Radical reforms to the UK's depositer protection scheme and even insolvency law are set to be top of the agenda when Alistair Darling, the Chancellor, convenes a special committee to consider the Northern Rock crisis.
The committee will contain senior figures from the Bank of England and the Financial Services Authority and will look at ways to ensure that a repeat does not occur. The Bank has in part been stymied by the disclosure rules which required it to make public the emergency loan facility extended to Northern Rock to help it through the credit crunch.
In previous eras the whole thing would have been quietly sorted out behind closed doors before anyone knew there was a problem. People were only made aware that the Bank had acted months, or more likely, years later.
But the other key problem lies with Britain's Depositer Protection Scheme, now run by the Financial Services Compensation Scheme that was set up under the Financial Services & Markets Act. The scheme guarantees 100 per cent of deposits up to £2,000 and 90 per cent of the next £31,000 in the event of a bank failing. To put this into context, it is some way in excess of the EU minimum of 90 per cent of EU 20,000. In fact, the UK scheme is bettered in Europe only by France and Italy.
However, there are significant problems with the scheme. For a start it warns that it could take at least six months to process claims.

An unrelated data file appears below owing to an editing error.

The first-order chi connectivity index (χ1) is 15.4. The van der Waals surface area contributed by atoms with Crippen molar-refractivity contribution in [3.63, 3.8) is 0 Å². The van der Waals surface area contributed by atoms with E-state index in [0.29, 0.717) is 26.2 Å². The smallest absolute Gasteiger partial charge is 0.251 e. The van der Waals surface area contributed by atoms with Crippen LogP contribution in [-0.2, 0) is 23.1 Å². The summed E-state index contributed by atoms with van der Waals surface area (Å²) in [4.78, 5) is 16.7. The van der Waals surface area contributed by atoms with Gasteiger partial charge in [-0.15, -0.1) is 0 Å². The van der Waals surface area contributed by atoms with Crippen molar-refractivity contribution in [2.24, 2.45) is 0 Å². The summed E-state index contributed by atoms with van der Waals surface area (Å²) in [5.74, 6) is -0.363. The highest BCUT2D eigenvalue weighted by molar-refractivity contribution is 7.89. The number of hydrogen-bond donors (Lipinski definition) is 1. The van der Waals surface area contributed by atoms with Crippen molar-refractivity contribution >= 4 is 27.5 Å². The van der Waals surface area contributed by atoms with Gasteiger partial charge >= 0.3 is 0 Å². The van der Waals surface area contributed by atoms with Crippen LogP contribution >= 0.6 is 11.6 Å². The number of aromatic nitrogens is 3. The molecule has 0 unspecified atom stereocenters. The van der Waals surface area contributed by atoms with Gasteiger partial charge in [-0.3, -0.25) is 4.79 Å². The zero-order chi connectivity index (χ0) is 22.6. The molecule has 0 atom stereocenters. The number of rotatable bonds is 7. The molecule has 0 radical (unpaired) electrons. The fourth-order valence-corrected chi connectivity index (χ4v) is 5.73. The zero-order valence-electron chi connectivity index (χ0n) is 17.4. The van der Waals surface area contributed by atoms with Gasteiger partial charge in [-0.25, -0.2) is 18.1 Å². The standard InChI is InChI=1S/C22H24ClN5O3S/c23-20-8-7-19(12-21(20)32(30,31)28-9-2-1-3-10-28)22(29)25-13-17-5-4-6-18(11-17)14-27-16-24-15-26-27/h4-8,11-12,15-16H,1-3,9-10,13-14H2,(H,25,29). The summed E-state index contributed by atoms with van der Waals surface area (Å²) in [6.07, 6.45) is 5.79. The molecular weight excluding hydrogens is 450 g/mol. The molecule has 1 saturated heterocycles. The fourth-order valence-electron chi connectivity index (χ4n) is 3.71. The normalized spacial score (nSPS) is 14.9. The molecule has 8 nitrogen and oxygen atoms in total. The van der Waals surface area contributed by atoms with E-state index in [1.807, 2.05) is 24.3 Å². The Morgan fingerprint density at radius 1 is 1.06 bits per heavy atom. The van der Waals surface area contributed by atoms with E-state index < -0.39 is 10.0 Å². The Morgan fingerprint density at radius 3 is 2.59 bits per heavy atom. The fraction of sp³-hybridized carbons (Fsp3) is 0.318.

That, combined with the fact that you will lose 10 per cent of anything above the first £2000, made it perfectly logical for Rock savers to head for the exit until the Government's belated pledge to honour 100 per cent of deposits on Monday.
The system is starkly different in the US (and Canada). Insurance schemesthere promise to pay depositors immediately up to a maximum of about £50,000.
Depositors also have preferential status in the event a bank collapses. This means that there is no reason to head for the exit if there are concerns about a bank because depositors know they will be covered by an insurance scheme. Those with more than the maximum of $100,000 are advised to spread their cash around several institutions. The type of "runs", as seen with Northern Rock, are therefore much less likely because depositors are taken out of the equation.
The Bank of England is understood to have come to the conclusion that a system that no longer means depositors have a logical reason to desert an institution makes sense.